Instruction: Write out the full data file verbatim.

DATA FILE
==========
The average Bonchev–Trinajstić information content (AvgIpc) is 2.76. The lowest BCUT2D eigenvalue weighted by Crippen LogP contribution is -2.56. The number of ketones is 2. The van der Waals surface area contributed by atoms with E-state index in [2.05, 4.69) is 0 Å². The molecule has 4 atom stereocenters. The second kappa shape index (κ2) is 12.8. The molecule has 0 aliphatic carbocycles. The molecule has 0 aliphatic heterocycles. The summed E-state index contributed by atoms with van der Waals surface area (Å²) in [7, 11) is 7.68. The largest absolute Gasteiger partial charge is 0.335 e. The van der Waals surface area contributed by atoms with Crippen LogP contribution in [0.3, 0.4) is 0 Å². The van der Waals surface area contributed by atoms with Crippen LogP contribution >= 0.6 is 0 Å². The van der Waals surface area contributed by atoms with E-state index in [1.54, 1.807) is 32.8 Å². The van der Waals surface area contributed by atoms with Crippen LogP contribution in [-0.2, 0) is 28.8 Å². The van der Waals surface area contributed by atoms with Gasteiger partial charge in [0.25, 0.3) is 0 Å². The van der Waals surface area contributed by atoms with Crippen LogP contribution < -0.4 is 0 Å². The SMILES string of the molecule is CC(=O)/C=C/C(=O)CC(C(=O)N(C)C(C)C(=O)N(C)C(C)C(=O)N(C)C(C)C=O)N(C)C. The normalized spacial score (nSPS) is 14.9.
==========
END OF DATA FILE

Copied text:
The average Bonchev–Trinajstić information content (AvgIpc) is 2.76. The lowest BCUT2D eigenvalue weighted by Crippen LogP contribution is -2.56. The number of ketones is 2. The van der Waals surface area contributed by atoms with E-state index in [2.05, 4.69) is 0 Å². The molecule has 4 atom stereocenters. The second kappa shape index (κ2) is 12.8. The molecule has 0 aliphatic carbocycles. The molecule has 0 aliphatic heterocycles. The summed E-state index contributed by atoms with van der Waals surface area (Å²) in [7, 11) is 7.68. The largest absolute Gasteiger partial charge is 0.335 e. The van der Waals surface area contributed by atoms with Crippen LogP contribution in [0.3, 0.4) is 0 Å². The van der Waals surface area contributed by atoms with Crippen LogP contribution >= 0.6 is 0 Å². The van der Waals surface area contributed by atoms with E-state index in [1.54, 1.807) is 32.8 Å². The van der Waals surface area contributed by atoms with Crippen LogP contribution in [-0.2, 0) is 28.8 Å². The van der Waals surface area contributed by atoms with Gasteiger partial charge in [0.25, 0.3) is 0 Å². The van der Waals surface area contributed by atoms with Crippen LogP contribution < -0.4 is 0 Å². The SMILES string of the molecule is CC(=O)/C=C/C(=O)CC(C(=O)N(C)C(C)C(=O)N(C)C(C)C(=O)N(C)C(C)C=O)N(C)C. The normalized spacial score (nSPS) is 14.9.